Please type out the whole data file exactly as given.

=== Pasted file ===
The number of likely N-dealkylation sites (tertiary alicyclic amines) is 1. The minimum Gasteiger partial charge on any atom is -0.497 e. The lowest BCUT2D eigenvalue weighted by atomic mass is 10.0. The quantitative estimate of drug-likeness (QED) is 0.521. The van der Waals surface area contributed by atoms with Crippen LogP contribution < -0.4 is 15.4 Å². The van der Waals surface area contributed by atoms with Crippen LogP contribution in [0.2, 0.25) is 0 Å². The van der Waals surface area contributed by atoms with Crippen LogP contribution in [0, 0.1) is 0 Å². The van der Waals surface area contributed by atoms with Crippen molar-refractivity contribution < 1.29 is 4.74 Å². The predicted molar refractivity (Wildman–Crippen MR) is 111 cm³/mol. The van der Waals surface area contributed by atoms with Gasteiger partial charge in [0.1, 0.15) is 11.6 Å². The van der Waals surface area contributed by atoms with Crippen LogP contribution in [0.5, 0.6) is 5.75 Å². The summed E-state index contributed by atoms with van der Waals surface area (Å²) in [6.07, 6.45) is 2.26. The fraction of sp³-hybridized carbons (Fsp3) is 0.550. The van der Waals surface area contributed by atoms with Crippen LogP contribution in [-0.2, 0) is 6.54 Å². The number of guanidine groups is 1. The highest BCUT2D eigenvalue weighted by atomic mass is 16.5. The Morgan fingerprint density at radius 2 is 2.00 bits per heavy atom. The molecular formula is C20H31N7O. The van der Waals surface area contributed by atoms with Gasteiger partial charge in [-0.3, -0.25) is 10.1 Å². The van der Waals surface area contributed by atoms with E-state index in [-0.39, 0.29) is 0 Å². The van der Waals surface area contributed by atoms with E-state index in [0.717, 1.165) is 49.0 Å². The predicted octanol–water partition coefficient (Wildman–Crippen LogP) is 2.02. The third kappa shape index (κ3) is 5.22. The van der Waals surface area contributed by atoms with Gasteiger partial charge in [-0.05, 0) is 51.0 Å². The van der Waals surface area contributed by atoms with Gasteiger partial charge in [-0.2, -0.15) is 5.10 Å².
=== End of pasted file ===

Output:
The number of likely N-dealkylation sites (tertiary alicyclic amines) is 1. The minimum Gasteiger partial charge on any atom is -0.497 e. The lowest BCUT2D eigenvalue weighted by atomic mass is 10.0. The quantitative estimate of drug-likeness (QED) is 0.521. The van der Waals surface area contributed by atoms with Crippen LogP contribution < -0.4 is 15.4 Å². The van der Waals surface area contributed by atoms with Crippen LogP contribution in [0.2, 0.25) is 0 Å². The van der Waals surface area contributed by atoms with Crippen LogP contribution in [0, 0.1) is 0 Å². The van der Waals surface area contributed by atoms with Crippen molar-refractivity contribution < 1.29 is 4.74 Å². The predicted molar refractivity (Wildman–Crippen MR) is 111 cm³/mol. The van der Waals surface area contributed by atoms with Gasteiger partial charge in [0.1, 0.15) is 11.6 Å². The van der Waals surface area contributed by atoms with Crippen LogP contribution in [0.5, 0.6) is 5.75 Å². The summed E-state index contributed by atoms with van der Waals surface area (Å²) in [6.07, 6.45) is 2.26. The fraction of sp³-hybridized carbons (Fsp3) is 0.550. The van der Waals surface area contributed by atoms with Crippen LogP contribution in [-0.2, 0) is 6.54 Å². The number of guanidine groups is 1. The highest BCUT2D eigenvalue weighted by atomic mass is 16.5. The Morgan fingerprint density at radius 2 is 2.00 bits per heavy atom. The molecular formula is C20H31N7O. The van der Waals surface area contributed by atoms with Gasteiger partial charge in [-0.3, -0.25) is 10.1 Å². The van der Waals surface area contributed by atoms with E-state index in [-0.39, 0.29) is 0 Å². The van der Waals surface area contributed by atoms with E-state index in [0.717, 1.165) is 49.0 Å². The predicted octanol–water partition coefficient (Wildman–Crippen LogP) is 2.02. The third kappa shape index (κ3) is 5.22. The van der Waals surface area contributed by atoms with Gasteiger partial charge in [-0.05, 0) is 51.0 Å². The van der Waals surface area contributed by atoms with Gasteiger partial charge in [-0.2, -0.15) is 5.10 Å².